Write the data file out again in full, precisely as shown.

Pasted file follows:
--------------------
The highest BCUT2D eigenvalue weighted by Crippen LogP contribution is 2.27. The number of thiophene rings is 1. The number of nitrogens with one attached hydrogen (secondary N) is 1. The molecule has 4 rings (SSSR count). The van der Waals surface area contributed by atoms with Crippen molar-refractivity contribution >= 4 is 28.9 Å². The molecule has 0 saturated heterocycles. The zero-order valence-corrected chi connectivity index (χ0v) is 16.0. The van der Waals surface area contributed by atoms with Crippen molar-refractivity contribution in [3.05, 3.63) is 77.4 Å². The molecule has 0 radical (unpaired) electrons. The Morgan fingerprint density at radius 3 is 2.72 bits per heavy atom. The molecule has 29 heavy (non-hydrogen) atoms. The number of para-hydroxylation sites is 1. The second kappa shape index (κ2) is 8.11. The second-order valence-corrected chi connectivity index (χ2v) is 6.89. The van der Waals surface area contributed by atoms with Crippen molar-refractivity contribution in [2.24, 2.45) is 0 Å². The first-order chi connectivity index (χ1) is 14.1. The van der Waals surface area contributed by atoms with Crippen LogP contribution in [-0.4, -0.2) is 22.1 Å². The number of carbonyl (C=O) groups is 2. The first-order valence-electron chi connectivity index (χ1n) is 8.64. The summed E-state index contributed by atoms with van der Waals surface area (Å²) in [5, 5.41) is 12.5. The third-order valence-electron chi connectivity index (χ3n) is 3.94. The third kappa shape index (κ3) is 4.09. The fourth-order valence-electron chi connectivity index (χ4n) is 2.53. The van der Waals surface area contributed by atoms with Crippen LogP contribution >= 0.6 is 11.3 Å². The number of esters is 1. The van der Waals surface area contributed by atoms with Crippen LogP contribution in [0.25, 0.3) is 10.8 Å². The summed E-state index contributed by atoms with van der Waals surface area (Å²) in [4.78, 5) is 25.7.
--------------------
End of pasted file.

The highest BCUT2D eigenvalue weighted by Crippen LogP contribution is 2.27. The number of thiophene rings is 1. The number of nitrogens with one attached hydrogen (secondary N) is 1. The molecule has 4 rings (SSSR count). The van der Waals surface area contributed by atoms with Crippen molar-refractivity contribution >= 4 is 28.9 Å². The molecule has 0 saturated heterocycles. The zero-order valence-corrected chi connectivity index (χ0v) is 16.0. The van der Waals surface area contributed by atoms with Crippen molar-refractivity contribution in [3.05, 3.63) is 77.4 Å². The molecule has 0 radical (unpaired) electrons. The Morgan fingerprint density at radius 3 is 2.72 bits per heavy atom. The molecule has 29 heavy (non-hydrogen) atoms. The number of para-hydroxylation sites is 1. The second kappa shape index (κ2) is 8.11. The second-order valence-corrected chi connectivity index (χ2v) is 6.89. The van der Waals surface area contributed by atoms with Crippen molar-refractivity contribution in [2.24, 2.45) is 0 Å². The first-order chi connectivity index (χ1) is 14.1. The van der Waals surface area contributed by atoms with Crippen LogP contribution in [-0.4, -0.2) is 22.1 Å². The number of carbonyl (C=O) groups is 2. The first-order valence-electron chi connectivity index (χ1n) is 8.64. The summed E-state index contributed by atoms with van der Waals surface area (Å²) in [5, 5.41) is 12.5. The third-order valence-electron chi connectivity index (χ3n) is 3.94. The third kappa shape index (κ3) is 4.09. The fourth-order valence-electron chi connectivity index (χ4n) is 2.53. The van der Waals surface area contributed by atoms with Crippen LogP contribution >= 0.6 is 11.3 Å². The number of esters is 1. The van der Waals surface area contributed by atoms with Crippen LogP contribution in [0.25, 0.3) is 10.8 Å². The summed E-state index contributed by atoms with van der Waals surface area (Å²) in [4.78, 5) is 25.7.